Marc Smierciak, clarinetist, vocalist and accordionist, was born in Chicago to European parents. Coming from a multicultural background, he had been exposed to many European cultural traditions since early childhood. He studied music at the American Conservatory of Music and received degrees in music, French and linguistics from the University of Illinois at Chicago. He is also composes chamber music, performs regularly with Slavic Projection Folk Ensemble, and jazz music with his brother, Yves Francois.

Mazurka and Marc, the founders of Most, have always had a passion for the cultural traditions of central and east Europe. It was no surprise that in the spring of 1999, this shared passion and their musical talent came together to form Most.  In just six months, Most had built a repertoire of over 300 songs and dances from over 15 countries. Through the ensemble’s tireless research, its repertoire continues to expand rapidly.  The ensemble Most chose this name because the word "most" translates to "bridge" in every Slavic language: a fitting name for a group that "bridges" cultures through its music. Most performs music from the following Slavic cultures; Belarus, Bohemia, Bosnia, Bulgaria, Croatia, Lusatia, Macedonia, Moravia, Poland, Russia, Serbia, Slovakia, Slovenia and Ukraine. They also perform music from other central and east European cultures such as Austria, Germany, Greece, Hungary and Romania among others. And, of course, the list will continue to grow!

Yale Women's Slavic Chorus (New Haven, CT)
Meg Reuland: (203)-776-4381, margaret.reuland@yale.edu
Founded in 1969, the Yale Slavic Chorus is an a cappella chorus composed of women from the Yale University and New Haven communities. It performs a wide range of Eastern European folk songs in many different languages and styles. The repertoire of lyrical songs borrowed from authentic Slavic choruses tells of love, work, war, country life, and sorrow. In its performances, the chorus strives to maintain the tradition of dissonant harmonies, unusual rhythms, and distinctive vocal qualities which make Slavic music unique and exciting for so many listeners.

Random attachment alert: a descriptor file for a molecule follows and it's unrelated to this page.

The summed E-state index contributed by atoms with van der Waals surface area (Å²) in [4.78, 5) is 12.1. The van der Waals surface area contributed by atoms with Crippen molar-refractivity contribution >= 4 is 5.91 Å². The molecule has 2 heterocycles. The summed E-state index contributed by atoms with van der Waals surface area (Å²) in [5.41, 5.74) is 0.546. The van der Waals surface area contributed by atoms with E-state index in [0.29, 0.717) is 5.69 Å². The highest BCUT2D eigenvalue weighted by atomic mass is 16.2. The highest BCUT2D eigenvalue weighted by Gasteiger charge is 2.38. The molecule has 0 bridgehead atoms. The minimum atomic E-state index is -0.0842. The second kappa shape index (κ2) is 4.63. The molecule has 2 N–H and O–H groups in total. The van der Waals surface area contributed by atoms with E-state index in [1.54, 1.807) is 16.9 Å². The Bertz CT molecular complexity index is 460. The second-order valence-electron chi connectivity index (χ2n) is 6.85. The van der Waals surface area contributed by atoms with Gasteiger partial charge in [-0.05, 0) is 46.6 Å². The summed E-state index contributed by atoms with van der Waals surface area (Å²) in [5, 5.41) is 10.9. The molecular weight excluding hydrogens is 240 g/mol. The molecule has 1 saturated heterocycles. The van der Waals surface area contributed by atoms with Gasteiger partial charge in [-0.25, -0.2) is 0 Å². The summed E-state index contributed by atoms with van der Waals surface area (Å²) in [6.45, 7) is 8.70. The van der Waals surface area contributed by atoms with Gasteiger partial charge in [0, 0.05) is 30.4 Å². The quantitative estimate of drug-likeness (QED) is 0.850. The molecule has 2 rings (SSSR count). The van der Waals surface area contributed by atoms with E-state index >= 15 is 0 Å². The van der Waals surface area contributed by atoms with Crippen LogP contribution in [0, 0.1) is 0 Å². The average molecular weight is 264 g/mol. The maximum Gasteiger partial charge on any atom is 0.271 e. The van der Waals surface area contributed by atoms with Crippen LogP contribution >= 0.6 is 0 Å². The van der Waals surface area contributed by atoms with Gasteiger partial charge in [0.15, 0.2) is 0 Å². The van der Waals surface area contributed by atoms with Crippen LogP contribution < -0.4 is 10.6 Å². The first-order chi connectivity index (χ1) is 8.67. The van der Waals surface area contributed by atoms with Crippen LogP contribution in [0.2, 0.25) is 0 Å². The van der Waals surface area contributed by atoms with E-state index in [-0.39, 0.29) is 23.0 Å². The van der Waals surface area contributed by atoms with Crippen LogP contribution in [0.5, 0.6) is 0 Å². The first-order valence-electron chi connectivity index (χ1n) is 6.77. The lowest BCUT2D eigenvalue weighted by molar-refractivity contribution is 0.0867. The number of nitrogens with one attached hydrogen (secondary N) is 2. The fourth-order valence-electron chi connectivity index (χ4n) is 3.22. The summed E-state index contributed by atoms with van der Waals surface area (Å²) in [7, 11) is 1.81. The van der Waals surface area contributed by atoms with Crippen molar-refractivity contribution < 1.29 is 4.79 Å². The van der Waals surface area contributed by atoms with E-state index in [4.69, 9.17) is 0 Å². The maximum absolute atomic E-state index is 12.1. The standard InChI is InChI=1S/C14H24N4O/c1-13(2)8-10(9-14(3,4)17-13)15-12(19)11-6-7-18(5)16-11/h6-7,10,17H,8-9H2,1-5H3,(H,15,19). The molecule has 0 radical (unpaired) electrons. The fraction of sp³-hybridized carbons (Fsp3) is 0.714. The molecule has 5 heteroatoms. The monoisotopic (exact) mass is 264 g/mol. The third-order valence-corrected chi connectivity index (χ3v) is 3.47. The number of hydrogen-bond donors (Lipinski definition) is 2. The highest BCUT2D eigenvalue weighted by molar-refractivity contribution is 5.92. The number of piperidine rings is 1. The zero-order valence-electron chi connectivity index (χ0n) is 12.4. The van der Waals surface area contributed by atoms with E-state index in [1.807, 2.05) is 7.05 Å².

Ljupco Milenkovski - Chicagoland Spring Fling
Ljupco Milenkovski (Merrillville, IN)

Ljupco Milenkovski originally from Dracevo, Macedonia, moved to the U.S. in 1985.  He made and learned to play his first wooden flute at the age of 10 years old.  By the time he was 14, he had started playing kaval (open-ended flute) with the famed Macedonian musician, Mile Kolarov.  About two years after he started playing kaval, he also started learning to play the Gajda (bagpipe) from his father, Andreja Milenkovski.  Between 1977 and 1985, Ljupco played traditional Macedonian dance music with Mile and other musicians for the "Kitke" Dance Ensemble in Dracevo.  In recent years, Ljupco has taught himself to play the clarinet and saxaphone.  He plays some of the more Macedonian and Southeastern European music with several ensembles in the Chicagoland & Northern Indiana areas including his own ensemble, "Sar Planina".  Ljupco lives with his wife Linda and their two children, Andres and Dionaa in Merrillville, Indiana.

"Yuli" Yordanov - DCFF 2003 Yuliyan Yordanov (Madison, WI)
(608) 334-9495, yyusa02@yahoo.com
Yuliyan Yordanov is originally from Lovech, Bulgaria. "Yuli" graduated from the Academy of Music and Dance Art in Plovdiv, Bulgaria.  His training qualified him as a dance director, choreographer, and Bulgarian folk dance instructor.  Prior to graduation, he worked as a choreographer, teacher, and coach for youth dance groups and ensembles in the city of Lovech, Bulgaria.  Yuli and his students participated in many concerts, celebrations, and international festivals throughout Bulgaria and the rest of Europe.  In May 1995, Yuli and his group were selected to appear on a Bulgarian Television program celebrating folklore and traditional culture. In 1997 he was invited to attend the traditional annual party for teachers of folklore and culture hosted by the President of Bulgaria, Petar Stoyanov.